An NIST invention may help purify a process for making semiconductors used in devices such as light-emitting diodes (LEDs).

Purity of ingredients is a constant concern for the semiconductor industry, because a mere trace of contaminants can damage or ruin tiny devices. In a step toward solving a long-standing problem in semiconductor manufacturing, scientists at JILA and collaborators have used their unique version of a “fine-toothed comb” to detect minute traces of contaminant molecules in the arsine gas used to make a variety of photonics devices.

JILA is a joint institute of the National Institute of Standards and Technology (NIST) and the University of Colorado at Boulder (CU). The research was conducted with collaborators from NIST’s Boulder campus and Matheson Tri-Gas (Longmont, Colo.).

The research, described in a new paper,* used an NIST/CU invention called cavity-enhanced direct frequency comb spectroscopy (CE-DFCS).** It consists of an optical frequency comb — a tool for accurately generating different colors, or frequencies, of light — adapted to analyze the quantity, structure and dynamics of various atoms and molecules simultaneously. The technique offers a unique combination of speed, sensitivity, specificity and broad frequency coverage.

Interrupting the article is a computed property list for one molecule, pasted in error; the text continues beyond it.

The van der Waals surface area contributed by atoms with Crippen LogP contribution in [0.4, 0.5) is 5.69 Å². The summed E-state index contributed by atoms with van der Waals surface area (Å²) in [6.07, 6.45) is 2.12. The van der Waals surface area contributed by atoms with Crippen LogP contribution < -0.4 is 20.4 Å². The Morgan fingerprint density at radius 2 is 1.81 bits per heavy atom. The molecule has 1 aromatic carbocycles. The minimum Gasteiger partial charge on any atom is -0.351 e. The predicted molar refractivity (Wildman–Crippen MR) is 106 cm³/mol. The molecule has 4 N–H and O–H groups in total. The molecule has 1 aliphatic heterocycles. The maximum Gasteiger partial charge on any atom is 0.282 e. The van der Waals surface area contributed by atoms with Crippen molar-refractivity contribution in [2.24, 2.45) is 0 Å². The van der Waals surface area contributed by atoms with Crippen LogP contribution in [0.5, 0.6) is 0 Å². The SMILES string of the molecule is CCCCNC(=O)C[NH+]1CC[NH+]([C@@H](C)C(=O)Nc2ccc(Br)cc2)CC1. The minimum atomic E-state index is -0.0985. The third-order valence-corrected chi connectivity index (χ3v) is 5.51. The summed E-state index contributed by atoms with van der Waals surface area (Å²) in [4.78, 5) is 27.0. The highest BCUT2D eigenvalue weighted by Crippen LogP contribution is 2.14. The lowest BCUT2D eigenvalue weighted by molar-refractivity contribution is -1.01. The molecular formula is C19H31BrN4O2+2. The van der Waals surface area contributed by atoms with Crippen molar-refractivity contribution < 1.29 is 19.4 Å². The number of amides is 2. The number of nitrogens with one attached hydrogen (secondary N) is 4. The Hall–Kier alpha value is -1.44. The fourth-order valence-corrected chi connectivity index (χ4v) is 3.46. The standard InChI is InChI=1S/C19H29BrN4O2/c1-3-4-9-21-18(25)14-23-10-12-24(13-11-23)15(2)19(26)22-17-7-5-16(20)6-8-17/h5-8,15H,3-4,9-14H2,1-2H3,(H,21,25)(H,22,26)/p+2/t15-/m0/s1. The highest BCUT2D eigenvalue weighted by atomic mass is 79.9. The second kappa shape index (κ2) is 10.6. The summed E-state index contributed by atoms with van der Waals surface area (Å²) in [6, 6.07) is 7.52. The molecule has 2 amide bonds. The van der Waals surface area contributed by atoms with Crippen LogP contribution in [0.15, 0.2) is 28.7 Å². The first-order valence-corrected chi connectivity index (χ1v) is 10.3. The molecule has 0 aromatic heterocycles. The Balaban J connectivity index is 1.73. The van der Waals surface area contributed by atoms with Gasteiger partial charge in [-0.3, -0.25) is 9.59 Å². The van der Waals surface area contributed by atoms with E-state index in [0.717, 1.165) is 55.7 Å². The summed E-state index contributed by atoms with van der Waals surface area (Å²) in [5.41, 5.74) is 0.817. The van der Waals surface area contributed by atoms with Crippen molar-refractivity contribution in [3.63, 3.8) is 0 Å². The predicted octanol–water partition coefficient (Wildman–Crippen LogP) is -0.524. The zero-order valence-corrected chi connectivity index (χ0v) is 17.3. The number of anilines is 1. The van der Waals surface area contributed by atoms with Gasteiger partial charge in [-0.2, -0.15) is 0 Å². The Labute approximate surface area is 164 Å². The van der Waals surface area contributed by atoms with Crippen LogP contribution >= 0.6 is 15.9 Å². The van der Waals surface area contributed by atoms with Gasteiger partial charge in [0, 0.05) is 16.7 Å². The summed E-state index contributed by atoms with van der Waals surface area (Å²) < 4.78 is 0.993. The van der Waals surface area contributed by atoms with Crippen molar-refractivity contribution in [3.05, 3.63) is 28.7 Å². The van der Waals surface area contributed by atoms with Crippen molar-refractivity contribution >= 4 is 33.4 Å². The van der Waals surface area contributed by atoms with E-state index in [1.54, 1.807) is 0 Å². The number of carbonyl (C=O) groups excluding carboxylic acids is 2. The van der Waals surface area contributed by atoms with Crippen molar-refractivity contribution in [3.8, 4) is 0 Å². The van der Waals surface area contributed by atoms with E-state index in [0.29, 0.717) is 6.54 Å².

The semiconductor industry has long struggled to find traces of water and other impurities in arsine gas used in manufacturing of III-V semiconductors for light-emitting diodes (LEDs), solar-energy cells and laser diodes for DVD players. The contaminants can alter a semiconductor’s electrical and optical properties. For instance, water vapor can add oxygen to the material, reducing device brightness and reliability. Traces of water are hard to identify in arsine, which absorbs light in a complex, congested pattern across a broad frequency range. Most analytical techniques have significant drawbacks, such as large and complex equipment or a narrow frequency range.

The JILA comb system, previously demonstrated as a “breathalyzer” for detecting disease***, was upgraded recently to access longer wavelengths of light, where water strongly absorbs and arsine does not, to better identify the water. The new paper describes the first demonstration of the comb system in an industrial application.

* K.C. Cossel, F. Adler, K.A. Bertness, M.J. Thorpe, J. Feng, M.W. Raynor, J. Ye. 2010. Analysis of Trace Impurities in Semiconductor Gas via Cavity-Enhanced Direct Frequency Comb Spectroscopy. Applied Physics B. Published online July 20.

** U.S. Patent number 7,538,881: Sensitive, Massively Parallel, Broad-Bandwidth, Real-Time Spectroscopy, issued in May 2009, NIST docket number 06-004, CU Technology Transfer case number CU1541B. Licensing rights have been consolidated in CU.

*** See “Optical ‘Frequency Comb’ Can Detect the Breath of Disease”, in NIST Tech Beat Feb 19, 2008, at www.nist.gov/public_affairs/techbeat/tb2008_0219.htm#comb.